BackgroundEducators have been challenged to provide more effective dermatology teaching methods. Drawing from the discipline of Applied Behaviour Analysis, Precision Training (PT) (e.g. using flashcards during timed learning sessions) can promote fluency i.e. accuracy and speed in a particular skill. We aimed to determine the impact of PT on medical students’ dermatology diagnostic skills.MethodsA between-groups controlled interventional study was conducted. Third year medical students were allocated to an intervention (PT + traditional teaching) or control (traditional teaching) group. For the PT group, we designed 50 dermatological image flashcards. Flashcard practice (using the Say All Fast Minute Each Day Shuffle method) took place 2-3 times/day and students’ data on accuracy recorded over 5 days. Pre / post-training tests were carried out to determine the impact of PT on students’ diagnostic skills.ResultsIn total, 70 students (intervention group) / 65 (control group). Analysis of covariance was used to calculate the change score (comparing pre- and post-test). A statistically significant improvement of 8.8% (95% CIs; 4.9-12.7, p<0.001) was detected in the intervention group.ConclusionsThe findings of this study demonstrated a positive effect of PT on medical students’ dermatology diagnostic skills. This study signals new pedagogical opportunities for PT in undergraduate dermatology teaching.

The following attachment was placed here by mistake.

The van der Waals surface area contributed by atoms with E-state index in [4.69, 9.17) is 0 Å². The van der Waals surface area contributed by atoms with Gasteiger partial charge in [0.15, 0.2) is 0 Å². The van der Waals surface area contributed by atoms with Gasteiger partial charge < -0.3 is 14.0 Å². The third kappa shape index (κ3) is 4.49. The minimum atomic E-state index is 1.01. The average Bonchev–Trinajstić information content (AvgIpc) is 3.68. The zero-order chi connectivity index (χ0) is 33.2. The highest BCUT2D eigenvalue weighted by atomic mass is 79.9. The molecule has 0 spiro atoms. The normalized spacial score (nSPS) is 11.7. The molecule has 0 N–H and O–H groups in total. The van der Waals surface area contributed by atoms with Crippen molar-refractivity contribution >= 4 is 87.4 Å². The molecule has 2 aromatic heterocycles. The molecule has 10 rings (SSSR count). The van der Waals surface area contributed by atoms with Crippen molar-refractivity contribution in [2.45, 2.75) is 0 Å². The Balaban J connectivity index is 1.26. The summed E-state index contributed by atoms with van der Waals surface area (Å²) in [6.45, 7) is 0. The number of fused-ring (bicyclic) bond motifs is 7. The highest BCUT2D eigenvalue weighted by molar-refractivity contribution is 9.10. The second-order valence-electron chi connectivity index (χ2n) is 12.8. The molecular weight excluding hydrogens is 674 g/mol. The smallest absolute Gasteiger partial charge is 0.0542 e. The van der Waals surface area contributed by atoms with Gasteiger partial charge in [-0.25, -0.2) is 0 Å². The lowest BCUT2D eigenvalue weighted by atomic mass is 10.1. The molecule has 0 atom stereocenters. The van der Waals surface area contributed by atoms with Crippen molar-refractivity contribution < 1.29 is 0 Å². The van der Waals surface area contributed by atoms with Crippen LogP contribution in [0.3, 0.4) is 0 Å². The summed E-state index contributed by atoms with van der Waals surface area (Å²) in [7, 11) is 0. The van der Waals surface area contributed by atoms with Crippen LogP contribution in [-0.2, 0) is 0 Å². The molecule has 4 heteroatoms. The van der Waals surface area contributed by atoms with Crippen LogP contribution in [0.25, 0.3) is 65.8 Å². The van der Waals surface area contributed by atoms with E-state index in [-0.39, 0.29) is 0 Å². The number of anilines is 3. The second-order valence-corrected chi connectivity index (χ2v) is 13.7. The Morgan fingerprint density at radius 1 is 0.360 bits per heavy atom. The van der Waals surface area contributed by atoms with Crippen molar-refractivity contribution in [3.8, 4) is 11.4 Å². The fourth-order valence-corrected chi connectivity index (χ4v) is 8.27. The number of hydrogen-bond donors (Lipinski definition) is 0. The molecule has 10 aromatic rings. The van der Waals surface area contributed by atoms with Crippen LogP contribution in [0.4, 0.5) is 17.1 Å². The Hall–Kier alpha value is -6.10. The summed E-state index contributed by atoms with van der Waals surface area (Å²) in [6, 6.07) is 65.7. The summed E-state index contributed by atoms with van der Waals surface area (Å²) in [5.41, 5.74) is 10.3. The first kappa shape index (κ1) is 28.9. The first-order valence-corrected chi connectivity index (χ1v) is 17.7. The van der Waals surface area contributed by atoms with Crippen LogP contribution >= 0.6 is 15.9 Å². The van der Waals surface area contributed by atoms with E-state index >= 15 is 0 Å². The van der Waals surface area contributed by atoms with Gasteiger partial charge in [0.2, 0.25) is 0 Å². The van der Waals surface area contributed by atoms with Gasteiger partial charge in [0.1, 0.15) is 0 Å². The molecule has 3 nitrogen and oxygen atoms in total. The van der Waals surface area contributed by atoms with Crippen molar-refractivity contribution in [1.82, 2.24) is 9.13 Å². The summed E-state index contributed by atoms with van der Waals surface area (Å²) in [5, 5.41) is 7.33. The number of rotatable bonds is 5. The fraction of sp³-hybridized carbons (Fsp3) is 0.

- medical education
- precision teaching
- behaviour analysis
- dermatology diagnostic skills